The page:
Rev. Ken Thorson with the Oblates of Mary Immaculate Lacombe Canada says the death may be difficult news for those who advocated for the priest to face justice in Canada.

“We sincerely regret that … Rivoire never made himself available and will never face the charges that were laid against him. We further regret that efforts for him to be formally removed as a priest were unsuccessful,” he said in an emailFriday.

A recent independent review of the claims against Rivoire supported allegations that the priest assaulted six children in Nunavut.

Rivoire arrived in Canada in 1959. He stayed in the North until January 1993, when he told superiors he needed to return to France to take care of his elderly parents.

That same month, four people went to the RCMP in Nunavut to accuse Rivoire of sexual assaults.

Rivoire refused to return to Canada after an arrest warrant was issued in 1998. He faced at least three charges of sexual abuse in the Nunavut communities of Arviat, Rankin Inlet and Naujaat. More than two decades later, the charges were stayed.

Another arrest warrant was issued for Rivoire in 2022 for a charge of indecent assault involving a girl in Arviat and Whale Cove between 1974 and 1979. French authorities refused an extradition request.

Rivoire denied all allegations against him and none were proven in court.

Inuit leaders and politicians, from senators to Nunavut premiers, spent years urging that the priest should face trial, with some taking their fight to Parliament Hill and Lyon, France, where Rivoire lived.

Piita Irniq, an Inuk elder and former politician who fought for more than a decade to have Rivoire returned to Canada, said in a message to The Canadian Press that he was notified Friday morning of Rivoire’s death.

“Rivoire left a legacy of intimidation, fear and horror to his victims. His victims will now begin healing from his death.”

Inuit Tapiriit Kanatami, a national organization representing Inuit across Canada, called the case a systemic failure of nation states and religious institutions.

Natan Obed, the organization’s president, met with Pope Francis in 2022 and asked him to intervene in the case.

The group said in a statement that Inuit have done everything to help bring justice, but in the end it was not enough.

“Our thoughts are with the many victims … and the many victims of abusers who continue to elude justice,” it said.

Nunavut Tunngavik Inc., a group that represents Nunavut Inuit, said in a statement it’s disappointing Rivoire didn’t have to answer to the charges against him.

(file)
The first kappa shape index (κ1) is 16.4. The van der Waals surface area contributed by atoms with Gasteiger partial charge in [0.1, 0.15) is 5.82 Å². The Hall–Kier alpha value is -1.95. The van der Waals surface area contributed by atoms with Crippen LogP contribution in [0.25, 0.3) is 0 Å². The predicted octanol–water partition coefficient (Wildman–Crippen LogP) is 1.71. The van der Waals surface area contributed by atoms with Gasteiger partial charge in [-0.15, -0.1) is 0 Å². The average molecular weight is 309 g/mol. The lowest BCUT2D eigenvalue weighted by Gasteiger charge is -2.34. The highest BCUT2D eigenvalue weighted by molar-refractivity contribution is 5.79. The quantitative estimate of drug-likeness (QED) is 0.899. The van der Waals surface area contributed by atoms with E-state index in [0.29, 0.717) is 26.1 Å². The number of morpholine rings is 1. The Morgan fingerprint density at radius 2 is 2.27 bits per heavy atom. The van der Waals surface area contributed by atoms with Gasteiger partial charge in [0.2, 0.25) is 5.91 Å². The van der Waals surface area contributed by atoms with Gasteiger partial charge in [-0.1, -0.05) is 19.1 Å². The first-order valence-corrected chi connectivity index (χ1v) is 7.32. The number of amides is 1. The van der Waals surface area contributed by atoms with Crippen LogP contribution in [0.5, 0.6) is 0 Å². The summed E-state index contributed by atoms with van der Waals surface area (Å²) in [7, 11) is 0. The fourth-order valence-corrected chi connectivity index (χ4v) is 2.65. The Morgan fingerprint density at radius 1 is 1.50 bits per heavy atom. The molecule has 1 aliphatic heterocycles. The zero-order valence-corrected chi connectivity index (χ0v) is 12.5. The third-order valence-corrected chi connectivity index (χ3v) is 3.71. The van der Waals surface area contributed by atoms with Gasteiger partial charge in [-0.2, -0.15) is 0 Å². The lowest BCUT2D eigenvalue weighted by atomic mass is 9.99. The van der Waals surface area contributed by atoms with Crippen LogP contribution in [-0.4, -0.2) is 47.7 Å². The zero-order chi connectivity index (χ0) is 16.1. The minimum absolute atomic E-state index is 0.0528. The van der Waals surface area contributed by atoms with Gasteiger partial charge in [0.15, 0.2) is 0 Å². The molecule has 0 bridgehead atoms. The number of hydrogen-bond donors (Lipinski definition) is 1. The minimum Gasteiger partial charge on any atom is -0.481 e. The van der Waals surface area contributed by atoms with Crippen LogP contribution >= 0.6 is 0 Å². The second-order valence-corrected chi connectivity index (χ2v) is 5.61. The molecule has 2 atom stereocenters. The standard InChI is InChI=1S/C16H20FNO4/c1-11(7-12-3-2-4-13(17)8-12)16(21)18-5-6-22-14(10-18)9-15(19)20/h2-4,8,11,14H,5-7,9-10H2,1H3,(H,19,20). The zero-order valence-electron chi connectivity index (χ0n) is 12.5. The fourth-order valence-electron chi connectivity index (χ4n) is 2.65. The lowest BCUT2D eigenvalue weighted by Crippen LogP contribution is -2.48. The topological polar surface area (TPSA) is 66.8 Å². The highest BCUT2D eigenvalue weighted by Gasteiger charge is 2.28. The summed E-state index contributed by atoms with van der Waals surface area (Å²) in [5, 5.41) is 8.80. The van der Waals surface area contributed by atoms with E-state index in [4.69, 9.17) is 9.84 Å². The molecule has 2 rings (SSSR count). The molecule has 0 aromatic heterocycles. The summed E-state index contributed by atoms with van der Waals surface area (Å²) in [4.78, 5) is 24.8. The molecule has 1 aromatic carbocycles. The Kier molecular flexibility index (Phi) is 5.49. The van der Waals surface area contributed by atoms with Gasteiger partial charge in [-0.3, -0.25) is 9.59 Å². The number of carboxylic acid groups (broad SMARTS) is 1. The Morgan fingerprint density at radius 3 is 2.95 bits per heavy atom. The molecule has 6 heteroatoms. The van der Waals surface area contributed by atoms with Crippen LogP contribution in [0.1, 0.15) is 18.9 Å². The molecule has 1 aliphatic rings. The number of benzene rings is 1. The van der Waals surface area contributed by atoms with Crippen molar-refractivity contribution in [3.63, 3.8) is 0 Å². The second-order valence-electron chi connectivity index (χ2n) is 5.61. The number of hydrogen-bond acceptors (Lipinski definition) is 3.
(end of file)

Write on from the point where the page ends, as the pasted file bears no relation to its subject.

“NTI assisted in the efforts of victims and their families seeking justice and will continue to stand with them now that Rivoire has died,” it said.

“Governments must do better to support victims of abuse and in bringing perpetrators of violence against children to justice.”

Rivoire was banned from public ministry after the Oblates said they first learned of criminal proceedings against him. The Oblates in both Canada and France repeatedly urged Rivoire to face the charges, but he refused.

Some believed the Oblates played a role in his departure for France. The independent review, led by retired Superior Court justice Andre Denis, found no evidence the church was aware of any allegations or helped the priest leave.

Denis said it’s possible rumours about the priest’s behaviour are why he left, but there was no evidence.

The Oblates in Canada and France also appealed to leadership in Rome to commence dismissal proceedings against Rivoire. Earlier this year, it was determined the priest could remain a member of the congregation.

Thorson said Friday the Oblates will continue to offer support for complainants and their families in the next chapter of their healing process.

“We wish to apologize unequivocally to anyone who was harmed by Rivoire … our prayers are with the Inuit community and anyone who is still processing this news.”

Complete Article HERE!

The Oblates and the geographic solution to clergy sexual abuse

— Despite the failures of the geographical solution to clergy sexual abuse, Catholic religious orders as the Oblates have a long record of using it.

Americae sive novi orbis, nova descriptio, 1573.

By Rodolfo Soriano-Núñez

The Oblates have used the “geographical solution” before. One of their predator priests spent time in Mexico back in the Sixties.

Religion and Public Life: Argentina, Canada, France, Mexico, Paraguay, and the United States are among the countries where the Oblates have on the basis of the “geographic solution” to clergy sexual abuse.

Two weeks ago, Los Angeles Press published a report on the arrival of a Paraguayan Roman Catholic priest, a member of the Oblates of Mary Immaculate religious order, from his native country to Mexico.